"The duo maintains much the same harmonic style and vocabulary as does the [Saxophone Quartet]; however, it is more difficult with faster tempos, some mixed meter in the first movement and faster note values, especially in the final movement, a minute-long stream of sixteenth notes….The movements interlock nicely, with motives based on perfect fourths occurring throughout the entire piece…Both instruments share the melodic responsibility, with a great deal of imitation. The piece is written in score format, and the engraving is easily readable." (Review by David Demsey in Saxophone Journal)

Review of B. Warren's The Blue Goat (a piece for guitar):

"The work is in four movements; Largo, Allegro, Andante and Moderato. None of them offer much in the way of problems either technically or musically. Fingering is limited to the odd string or position suggestion. Warren has a nice flair for melody and this, together with the fact that the music falls easily under the fingers, should make this piece accessible to players of moderate ability. (Review by Phillip M. Thorne, Classical Guitar, August 1983)

Review of B. Warren's Violin Sonata No. 2:

"…cleverly constructed work of great charm" (Reviewed by Peter Lavender, Music World, October 1984)

Review of B. Warren's Theme and Variations for Four Brass Instruments:

"…particularly useful for the school brass group repertoire. Score and parts are very good value." (Reviewed by Peter Lavender, Music World, October 1984)

Review of The Lutenist's Solo and Duet Book:

"What better way to affirm the position of the lute as a living instrument than to commission new works for it? This collection was commissioned by Arthur Ness 'to honor the 500th anniversary of Francesco Canova da Milano (1497-1543)', and consists of ten pieces, four solos and six duets, for six-course lutes of equal pitch. The composer offers various performance options: the pieces may be played as two partitas of five movements (in which the players take one solo each), or selectively, 'in any order'. The musical language ranges from basically tonal with a restlessly shifting tonic, to the gently atonal. The texture is predominantly single-line with a few two- and three-note chords, and no avant-garde techniques are required. Indeed the textures are reminiscent of much early sixteenth-century lute music, particularly in the solo movements. The composer obviously has a good feel for what works on a renaissance lute; the result is light and transparent, and doesn't feel anachronistic on the instrument.

Each piece is presented in staff notation and Spanish tablature, all of the solos use the alto clef; the duets use treble and bass. This somewhat unconventional notation is actually rather well chosen; the Spanish tablature is familiar to guitarists, and these pieces can equally be played on guitars with the third string retuned. The clefs are the obvious ones for the registers in which the music lies, and any serious musician should be familiar with all three. Lutenists who are not familiar with this notation should not be put off by it; the notes can be found easily from the tablature. If you can read the staff notation you should, as all the performance instructions are arranged around this. The editing and intabulation are by lutenist Doug Freundlich, who has fitted the notes to the fingerboard idiomatically, though if you are mainly a first-position player, you may find yourself exploring certain bits of the fingerboard for the first time! A good sense of rhythm is required, but otherwise the pieces are technically straightforward.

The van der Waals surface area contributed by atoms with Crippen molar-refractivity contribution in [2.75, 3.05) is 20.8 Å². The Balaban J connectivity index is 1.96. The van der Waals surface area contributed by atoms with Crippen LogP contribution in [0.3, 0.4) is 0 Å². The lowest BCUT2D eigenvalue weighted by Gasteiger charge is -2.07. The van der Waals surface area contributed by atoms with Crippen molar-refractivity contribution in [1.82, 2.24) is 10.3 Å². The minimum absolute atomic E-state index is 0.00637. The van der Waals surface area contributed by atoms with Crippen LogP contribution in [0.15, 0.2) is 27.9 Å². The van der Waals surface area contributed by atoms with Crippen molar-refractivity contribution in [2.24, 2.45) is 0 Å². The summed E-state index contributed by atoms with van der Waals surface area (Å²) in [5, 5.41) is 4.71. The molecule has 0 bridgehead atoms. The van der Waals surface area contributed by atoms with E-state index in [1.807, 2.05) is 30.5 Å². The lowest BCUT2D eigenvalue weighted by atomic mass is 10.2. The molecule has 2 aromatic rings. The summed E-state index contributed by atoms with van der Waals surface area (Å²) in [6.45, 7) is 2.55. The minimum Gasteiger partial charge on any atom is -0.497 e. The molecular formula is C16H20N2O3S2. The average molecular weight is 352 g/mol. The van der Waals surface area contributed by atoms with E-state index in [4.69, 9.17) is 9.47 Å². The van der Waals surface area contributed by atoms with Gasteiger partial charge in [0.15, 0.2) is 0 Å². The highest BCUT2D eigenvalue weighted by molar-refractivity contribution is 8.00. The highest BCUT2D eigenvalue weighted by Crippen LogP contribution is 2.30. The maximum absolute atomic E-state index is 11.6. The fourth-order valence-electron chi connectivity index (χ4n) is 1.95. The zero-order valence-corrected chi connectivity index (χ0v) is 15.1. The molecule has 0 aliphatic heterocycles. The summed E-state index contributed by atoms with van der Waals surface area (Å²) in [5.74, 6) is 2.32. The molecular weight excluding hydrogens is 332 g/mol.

The layout and appearance of the music is exemplary. Overall these pieces are attractive and effective, and provide unusually carefully-written material for an adventurous duo. Good modern lute music is rare, and a warm welcome is in order for collections such as this." (Reviewed by Lynda Sayce in The British Lute Society Journal, November 1999)

Review of "Learning by Listening: The Wiscasset Music Listening Course, Vol. 1 (1998)":

"This is a book of 20 well-chosen pieces from around the world, accompanied by musical scores, a glossary, and a CD. Nine of its twenty musical examples were composed during Medieval, Renaissance and Baroque times, which should make it an excellent resource for eductors interested in integrating early music in the curriculum. Also of interest is the collection's attractive final composition, a lively saxophone duet by Ms. Warren herself." (from "B. Warren", an article by Betsy Small appearing in the Lute Society of America Quarterly, Vol. 36, No. 1, Feb. 2001, p. 25)

"I had the pleasure of using Learning By Listening: The Wiscasset Music Listening Course in my classroom during the past year. The program introduces students to classical music by mentioning a composer's name and time of life, along with the title of a short piece of his or her work. Students then listen to a minute or two of music by that composer. Within a few days, I began to notice some of them tapping their feet, some directing with a finger, some just listening. Students began requesting repeats of some pieces that they liked and smiled warmly when they were given. I would rate the program as a success, its objective being to introduce students to classical composers and pieces. In fact, I would rate it highly. It is just that added touch that fills small pieces of time that inevitably arise in any classroom." (Richard Delano, Teacher, Grade 6, Topsham, Maine)



Two for Twenty

Two for Twenty was a birthday gift in honor of Eden's Edge's twentieth birthday. It is a delightful piece -- just perfect for that occasion. It was not a normal instrumentation, but that's what Betsy specializes in."

Lynn Nowels, cello

"…Enjoyable to play… [these pieces] made a favorable impression on our audiences. They show [B. Warren] understands the characteristics of the instruments and can tailor her music to show them in their best light."

Steven Jackson, clarinet

Copyright @ 2003-2008 Wicassett Music Publishing. All rights reserved.